The Vancouver based Bent Spoon Duo of Scott Munro on viola, trombone, electronics & zither and Chris Dadge on percussion meets Toronto's Nilan Perera on electric guitar, performing at Weeds Cafe in Calgary, for a rich interactive release of free improvisation.
Label: Bug Incision Records
Catalog ID: bim-70
Squidco Product Code: 19774
Packaging: Plastic Sleeve
Recorded at Weeds Cafe in Calgary, Canada by Brad Hawkinson on April 25th, 2010.
Nilan Perera-electric guitar
Scott Munro-viola, trombone, electronics, zither
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1. Untitled 9:54
2. Untitled 6:54
3. Untitled 12:03
4. Untitled 6:48
Related Categories of Interest:
Vancouver and Western Canada
sample the album:
"There are two schools of thought when it comes to groups and improvisation. For some, the notion of a free improvising group with a fixed personnel is a direction contradiction to the idea that this type of playing should be fresh, untethered by group consensus and evolutionary tendencies. This approach is well-represented by the restless, ad hoc-oriented list of playing partners of someone like Derek Bailey or Jack Wright, the latter of whom liberally promotes the practice alongside his group activities. The other school posits that the more a group plays over a longer period of time, the deeper their ability to convincingly create music from "nothing" will become, and the sense of sympatico between them will be thusly reinforced. Such an approach can be found in groups like AMM (as dilated as it is) or the Parker/Guy/Lytton trio. In this particular instance, we find a group that achieves the comparatively rare feat of being, in fact, a first time grouping, but somehow managing to exit the starting gates with a streamlined vision of their own.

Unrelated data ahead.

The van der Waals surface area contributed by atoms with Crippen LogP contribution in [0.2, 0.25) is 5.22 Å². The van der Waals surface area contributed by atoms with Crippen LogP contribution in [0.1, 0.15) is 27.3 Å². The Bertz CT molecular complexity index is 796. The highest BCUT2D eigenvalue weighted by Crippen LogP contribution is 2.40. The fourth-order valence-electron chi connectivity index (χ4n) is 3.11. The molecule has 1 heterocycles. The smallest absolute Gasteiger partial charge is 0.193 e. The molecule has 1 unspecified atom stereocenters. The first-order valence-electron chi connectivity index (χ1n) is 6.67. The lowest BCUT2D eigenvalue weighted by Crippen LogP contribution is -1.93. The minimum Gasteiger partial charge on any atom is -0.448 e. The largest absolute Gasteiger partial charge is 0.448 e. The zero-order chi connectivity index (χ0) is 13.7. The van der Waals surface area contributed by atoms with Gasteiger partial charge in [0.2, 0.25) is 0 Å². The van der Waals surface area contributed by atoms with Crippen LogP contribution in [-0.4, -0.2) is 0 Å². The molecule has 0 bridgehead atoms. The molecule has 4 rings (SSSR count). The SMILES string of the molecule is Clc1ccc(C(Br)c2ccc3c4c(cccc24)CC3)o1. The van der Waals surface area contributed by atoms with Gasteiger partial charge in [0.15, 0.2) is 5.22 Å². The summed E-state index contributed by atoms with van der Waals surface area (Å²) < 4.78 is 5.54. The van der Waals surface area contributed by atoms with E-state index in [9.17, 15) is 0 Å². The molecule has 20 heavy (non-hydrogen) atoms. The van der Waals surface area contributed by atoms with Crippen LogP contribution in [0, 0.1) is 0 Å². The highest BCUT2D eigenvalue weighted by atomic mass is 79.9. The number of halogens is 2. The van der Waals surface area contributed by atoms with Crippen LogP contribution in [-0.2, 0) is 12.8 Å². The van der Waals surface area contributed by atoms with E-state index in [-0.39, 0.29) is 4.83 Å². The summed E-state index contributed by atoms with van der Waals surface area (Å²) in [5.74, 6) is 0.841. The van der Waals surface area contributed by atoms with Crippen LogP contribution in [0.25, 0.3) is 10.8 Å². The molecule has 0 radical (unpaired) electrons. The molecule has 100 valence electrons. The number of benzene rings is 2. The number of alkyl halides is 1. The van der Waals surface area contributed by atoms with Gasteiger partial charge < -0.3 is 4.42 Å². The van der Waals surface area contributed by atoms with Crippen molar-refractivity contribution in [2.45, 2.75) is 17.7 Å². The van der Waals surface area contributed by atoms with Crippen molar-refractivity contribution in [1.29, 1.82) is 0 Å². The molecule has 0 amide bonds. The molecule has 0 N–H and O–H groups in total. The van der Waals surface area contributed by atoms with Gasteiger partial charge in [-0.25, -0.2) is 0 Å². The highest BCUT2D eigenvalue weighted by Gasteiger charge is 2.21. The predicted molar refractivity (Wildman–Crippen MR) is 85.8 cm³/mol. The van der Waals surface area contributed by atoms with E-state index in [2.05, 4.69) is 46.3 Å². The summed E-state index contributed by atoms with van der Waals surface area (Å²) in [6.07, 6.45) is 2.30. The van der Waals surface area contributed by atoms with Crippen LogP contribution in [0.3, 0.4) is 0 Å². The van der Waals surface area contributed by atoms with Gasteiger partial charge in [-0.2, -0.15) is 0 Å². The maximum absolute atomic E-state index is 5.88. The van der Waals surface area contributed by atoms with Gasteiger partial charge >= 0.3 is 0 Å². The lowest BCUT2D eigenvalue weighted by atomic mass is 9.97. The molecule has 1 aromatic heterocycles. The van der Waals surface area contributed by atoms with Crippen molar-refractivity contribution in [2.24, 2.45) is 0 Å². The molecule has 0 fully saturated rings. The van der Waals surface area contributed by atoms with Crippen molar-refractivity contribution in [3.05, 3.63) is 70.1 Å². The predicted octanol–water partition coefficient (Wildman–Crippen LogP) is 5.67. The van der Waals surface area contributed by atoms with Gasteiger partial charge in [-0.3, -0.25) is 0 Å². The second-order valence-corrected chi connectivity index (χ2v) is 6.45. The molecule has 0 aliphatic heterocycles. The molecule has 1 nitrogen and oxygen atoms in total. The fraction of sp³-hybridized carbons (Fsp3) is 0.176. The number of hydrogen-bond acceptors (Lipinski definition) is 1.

Of course, in this case it doesn't hurt that two thirds of the group are known as the Bent Spoon Duo, a Calgary-based unit comprised of Chris Dadge and Scott Munro who have amassed over a decade's worth of genre-jumping work. Toronto guitarist Nilan Perera, who first made waves in that city's early '80s take on the no wave/'punk-funk' movement. While his latter day playing is often characterized by a deft use of preparations and electronics, this set finds him mostly au naturel as far as the electric guitar is concerned, and he meshes effortlessly with Dadge and Munro's heap of strings, percussion, live lo-fi samples, and ratty amplification. The music finds its moments of unhinged weirdness tucked into moments that could be described by such words as 'quite lovely' or even 'toe-tapping', but never how one would expect them to be."-Bug Incision